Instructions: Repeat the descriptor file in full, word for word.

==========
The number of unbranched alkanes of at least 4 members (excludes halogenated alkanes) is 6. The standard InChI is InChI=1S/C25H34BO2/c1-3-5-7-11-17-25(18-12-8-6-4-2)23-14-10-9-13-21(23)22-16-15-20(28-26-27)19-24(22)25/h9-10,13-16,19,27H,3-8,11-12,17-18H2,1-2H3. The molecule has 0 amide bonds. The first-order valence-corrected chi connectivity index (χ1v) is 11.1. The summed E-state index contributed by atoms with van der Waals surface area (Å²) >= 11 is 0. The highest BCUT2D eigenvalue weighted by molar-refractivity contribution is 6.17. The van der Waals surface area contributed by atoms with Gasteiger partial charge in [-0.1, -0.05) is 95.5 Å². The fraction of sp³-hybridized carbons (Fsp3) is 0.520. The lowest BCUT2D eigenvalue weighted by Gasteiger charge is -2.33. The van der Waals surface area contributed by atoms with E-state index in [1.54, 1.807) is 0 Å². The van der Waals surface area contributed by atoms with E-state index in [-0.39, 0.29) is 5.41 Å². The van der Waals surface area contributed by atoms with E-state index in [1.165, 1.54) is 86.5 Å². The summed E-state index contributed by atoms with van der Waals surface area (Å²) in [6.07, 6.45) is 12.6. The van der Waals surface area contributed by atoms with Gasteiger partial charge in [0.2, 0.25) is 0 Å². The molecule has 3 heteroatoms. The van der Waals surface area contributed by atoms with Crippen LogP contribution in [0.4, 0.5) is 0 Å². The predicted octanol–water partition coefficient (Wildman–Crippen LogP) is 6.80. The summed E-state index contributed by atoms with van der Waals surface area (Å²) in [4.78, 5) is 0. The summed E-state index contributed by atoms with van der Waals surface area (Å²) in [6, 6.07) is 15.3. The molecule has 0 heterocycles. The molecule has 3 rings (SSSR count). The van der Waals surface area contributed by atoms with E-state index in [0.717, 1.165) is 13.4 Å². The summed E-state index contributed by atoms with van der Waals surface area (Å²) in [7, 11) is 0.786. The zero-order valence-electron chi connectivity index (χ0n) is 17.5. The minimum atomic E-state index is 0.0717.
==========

The number of unbranched alkanes of at least 4 members (excludes halogenated alkanes) is 6. The standard InChI is InChI=1S/C25H34BO2/c1-3-5-7-11-17-25(18-12-8-6-4-2)23-14-10-9-13-21(23)22-16-15-20(28-26-27)19-24(22)25/h9-10,13-16,19,27H,3-8,11-12,17-18H2,1-2H3. The molecule has 0 amide bonds. The first-order valence-corrected chi connectivity index (χ1v) is 11.1. The summed E-state index contributed by atoms with van der Waals surface area (Å²) >= 11 is 0. The highest BCUT2D eigenvalue weighted by molar-refractivity contribution is 6.17. The van der Waals surface area contributed by atoms with Gasteiger partial charge in [-0.1, -0.05) is 95.5 Å². The fraction of sp³-hybridized carbons (Fsp3) is 0.520. The lowest BCUT2D eigenvalue weighted by Gasteiger charge is -2.33. The van der Waals surface area contributed by atoms with E-state index in [1.54, 1.807) is 0 Å². The van der Waals surface area contributed by atoms with E-state index in [-0.39, 0.29) is 5.41 Å². The van der Waals surface area contributed by atoms with E-state index in [1.165, 1.54) is 86.5 Å². The summed E-state index contributed by atoms with van der Waals surface area (Å²) in [6.07, 6.45) is 12.6. The van der Waals surface area contributed by atoms with Gasteiger partial charge in [0.2, 0.25) is 0 Å². The molecule has 3 heteroatoms. The van der Waals surface area contributed by atoms with Crippen LogP contribution in [0.4, 0.5) is 0 Å². The predicted octanol–water partition coefficient (Wildman–Crippen LogP) is 6.80. The summed E-state index contributed by atoms with van der Waals surface area (Å²) in [4.78, 5) is 0. The summed E-state index contributed by atoms with van der Waals surface area (Å²) in [6, 6.07) is 15.3. The molecule has 0 heterocycles. The molecule has 3 rings (SSSR count). The van der Waals surface area contributed by atoms with E-state index in [0.717, 1.165) is 13.4 Å². The summed E-state index contributed by atoms with van der Waals surface area (Å²) in [7, 11) is 0.786. The zero-order valence-electron chi connectivity index (χ0n) is 17.5. The minimum atomic E-state index is 0.0717.